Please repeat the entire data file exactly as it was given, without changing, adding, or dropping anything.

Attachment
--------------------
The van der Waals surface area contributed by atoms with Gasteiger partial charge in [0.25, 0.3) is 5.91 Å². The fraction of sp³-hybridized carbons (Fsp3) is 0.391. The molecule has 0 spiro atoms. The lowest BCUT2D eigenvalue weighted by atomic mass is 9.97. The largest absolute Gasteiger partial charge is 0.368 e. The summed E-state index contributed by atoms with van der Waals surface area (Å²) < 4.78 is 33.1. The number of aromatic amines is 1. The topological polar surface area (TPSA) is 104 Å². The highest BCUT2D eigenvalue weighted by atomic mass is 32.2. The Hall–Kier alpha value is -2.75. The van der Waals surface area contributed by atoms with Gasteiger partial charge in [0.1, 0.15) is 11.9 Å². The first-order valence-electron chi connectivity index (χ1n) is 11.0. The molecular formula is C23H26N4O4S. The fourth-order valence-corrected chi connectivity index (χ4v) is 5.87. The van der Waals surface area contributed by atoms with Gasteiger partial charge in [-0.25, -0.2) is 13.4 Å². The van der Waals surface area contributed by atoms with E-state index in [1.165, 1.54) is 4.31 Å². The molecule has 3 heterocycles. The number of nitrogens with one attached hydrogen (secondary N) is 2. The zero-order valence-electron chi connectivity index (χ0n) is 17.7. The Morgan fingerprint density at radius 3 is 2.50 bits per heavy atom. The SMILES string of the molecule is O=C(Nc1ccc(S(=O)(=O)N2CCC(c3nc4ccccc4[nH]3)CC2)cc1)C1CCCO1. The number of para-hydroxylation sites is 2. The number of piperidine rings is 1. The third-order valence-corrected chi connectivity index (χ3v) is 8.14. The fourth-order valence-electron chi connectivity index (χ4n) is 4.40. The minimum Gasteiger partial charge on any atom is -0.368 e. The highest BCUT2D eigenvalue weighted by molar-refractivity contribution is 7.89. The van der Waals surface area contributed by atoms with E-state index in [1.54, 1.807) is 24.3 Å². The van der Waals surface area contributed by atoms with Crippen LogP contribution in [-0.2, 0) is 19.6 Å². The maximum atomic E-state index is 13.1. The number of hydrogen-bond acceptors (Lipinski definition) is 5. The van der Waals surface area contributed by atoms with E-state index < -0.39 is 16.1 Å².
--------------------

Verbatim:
The van der Waals surface area contributed by atoms with Gasteiger partial charge in [0.25, 0.3) is 5.91 Å². The fraction of sp³-hybridized carbons (Fsp3) is 0.391. The molecule has 0 spiro atoms. The lowest BCUT2D eigenvalue weighted by atomic mass is 9.97. The largest absolute Gasteiger partial charge is 0.368 e. The summed E-state index contributed by atoms with van der Waals surface area (Å²) < 4.78 is 33.1. The number of aromatic amines is 1. The topological polar surface area (TPSA) is 104 Å². The highest BCUT2D eigenvalue weighted by atomic mass is 32.2. The Hall–Kier alpha value is -2.75. The van der Waals surface area contributed by atoms with Gasteiger partial charge in [0.1, 0.15) is 11.9 Å². The first-order valence-electron chi connectivity index (χ1n) is 11.0. The molecular formula is C23H26N4O4S. The fourth-order valence-corrected chi connectivity index (χ4v) is 5.87. The van der Waals surface area contributed by atoms with Gasteiger partial charge in [-0.25, -0.2) is 13.4 Å². The van der Waals surface area contributed by atoms with E-state index in [1.165, 1.54) is 4.31 Å². The molecule has 3 heterocycles. The number of nitrogens with one attached hydrogen (secondary N) is 2. The zero-order valence-electron chi connectivity index (χ0n) is 17.7. The Morgan fingerprint density at radius 3 is 2.50 bits per heavy atom. The SMILES string of the molecule is O=C(Nc1ccc(S(=O)(=O)N2CCC(c3nc4ccccc4[nH]3)CC2)cc1)C1CCCO1. The number of para-hydroxylation sites is 2. The number of piperidine rings is 1. The third-order valence-corrected chi connectivity index (χ3v) is 8.14. The fourth-order valence-electron chi connectivity index (χ4n) is 4.40. The minimum Gasteiger partial charge on any atom is -0.368 e. The highest BCUT2D eigenvalue weighted by molar-refractivity contribution is 7.89. The van der Waals surface area contributed by atoms with E-state index in [1.54, 1.807) is 24.3 Å². The van der Waals surface area contributed by atoms with Crippen LogP contribution in [-0.2, 0) is 19.6 Å². The maximum atomic E-state index is 13.1. The number of hydrogen-bond acceptors (Lipinski definition) is 5. The van der Waals surface area contributed by atoms with E-state index < -0.39 is 16.1 Å².